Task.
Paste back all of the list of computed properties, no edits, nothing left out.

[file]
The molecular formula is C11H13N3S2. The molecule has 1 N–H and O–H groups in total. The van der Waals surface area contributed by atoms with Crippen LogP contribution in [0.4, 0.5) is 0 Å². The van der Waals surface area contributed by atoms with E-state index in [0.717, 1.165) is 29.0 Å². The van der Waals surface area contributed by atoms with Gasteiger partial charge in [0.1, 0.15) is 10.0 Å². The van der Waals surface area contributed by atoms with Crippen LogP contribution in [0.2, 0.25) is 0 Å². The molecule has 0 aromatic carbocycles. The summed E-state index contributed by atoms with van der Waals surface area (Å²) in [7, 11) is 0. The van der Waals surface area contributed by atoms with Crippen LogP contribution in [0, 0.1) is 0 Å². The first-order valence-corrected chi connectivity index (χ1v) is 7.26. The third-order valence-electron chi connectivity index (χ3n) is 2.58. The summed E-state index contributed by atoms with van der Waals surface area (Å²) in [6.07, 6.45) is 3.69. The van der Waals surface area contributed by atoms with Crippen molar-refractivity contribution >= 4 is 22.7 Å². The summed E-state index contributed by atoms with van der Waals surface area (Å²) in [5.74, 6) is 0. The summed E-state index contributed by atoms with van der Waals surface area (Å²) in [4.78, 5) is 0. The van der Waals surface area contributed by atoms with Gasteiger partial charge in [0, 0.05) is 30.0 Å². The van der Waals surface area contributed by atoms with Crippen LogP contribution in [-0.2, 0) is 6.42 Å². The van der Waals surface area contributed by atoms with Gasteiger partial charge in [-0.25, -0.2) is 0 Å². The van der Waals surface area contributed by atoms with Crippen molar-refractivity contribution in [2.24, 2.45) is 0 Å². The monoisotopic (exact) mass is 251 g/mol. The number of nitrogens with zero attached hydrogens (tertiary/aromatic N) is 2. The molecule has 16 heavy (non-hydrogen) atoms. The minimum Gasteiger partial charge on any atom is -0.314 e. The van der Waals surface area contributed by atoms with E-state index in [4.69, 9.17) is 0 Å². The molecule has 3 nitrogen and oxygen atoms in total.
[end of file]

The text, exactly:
The molecular formula is C11H13N3S2. The molecule has 1 N–H and O–H groups in total. The van der Waals surface area contributed by atoms with Crippen LogP contribution in [0.4, 0.5) is 0 Å². The van der Waals surface area contributed by atoms with E-state index in [0.717, 1.165) is 29.0 Å². The van der Waals surface area contributed by atoms with Gasteiger partial charge in [0.1, 0.15) is 10.0 Å². The van der Waals surface area contributed by atoms with Crippen LogP contribution in [0.2, 0.25) is 0 Å². The molecule has 0 aromatic carbocycles. The summed E-state index contributed by atoms with van der Waals surface area (Å²) in [7, 11) is 0. The van der Waals surface area contributed by atoms with Crippen LogP contribution in [0, 0.1) is 0 Å². The first-order valence-corrected chi connectivity index (χ1v) is 7.26. The third-order valence-electron chi connectivity index (χ3n) is 2.58. The summed E-state index contributed by atoms with van der Waals surface area (Å²) in [6.07, 6.45) is 3.69. The van der Waals surface area contributed by atoms with Crippen molar-refractivity contribution >= 4 is 22.7 Å². The summed E-state index contributed by atoms with van der Waals surface area (Å²) in [5.74, 6) is 0. The summed E-state index contributed by atoms with van der Waals surface area (Å²) in [4.78, 5) is 0. The van der Waals surface area contributed by atoms with Gasteiger partial charge in [0, 0.05) is 30.0 Å². The van der Waals surface area contributed by atoms with Crippen LogP contribution in [-0.2, 0) is 6.42 Å². The van der Waals surface area contributed by atoms with Gasteiger partial charge in [-0.25, -0.2) is 0 Å². The van der Waals surface area contributed by atoms with Crippen molar-refractivity contribution in [2.24, 2.45) is 0 Å². The monoisotopic (exact) mass is 251 g/mol. The number of nitrogens with zero attached hydrogens (tertiary/aromatic N) is 2. The molecule has 16 heavy (non-hydrogen) atoms. The minimum Gasteiger partial charge on any atom is -0.314 e. The van der Waals surface area contributed by atoms with E-state index in [4.69, 9.17) is 0 Å². The molecule has 3 nitrogen and oxygen atoms in total.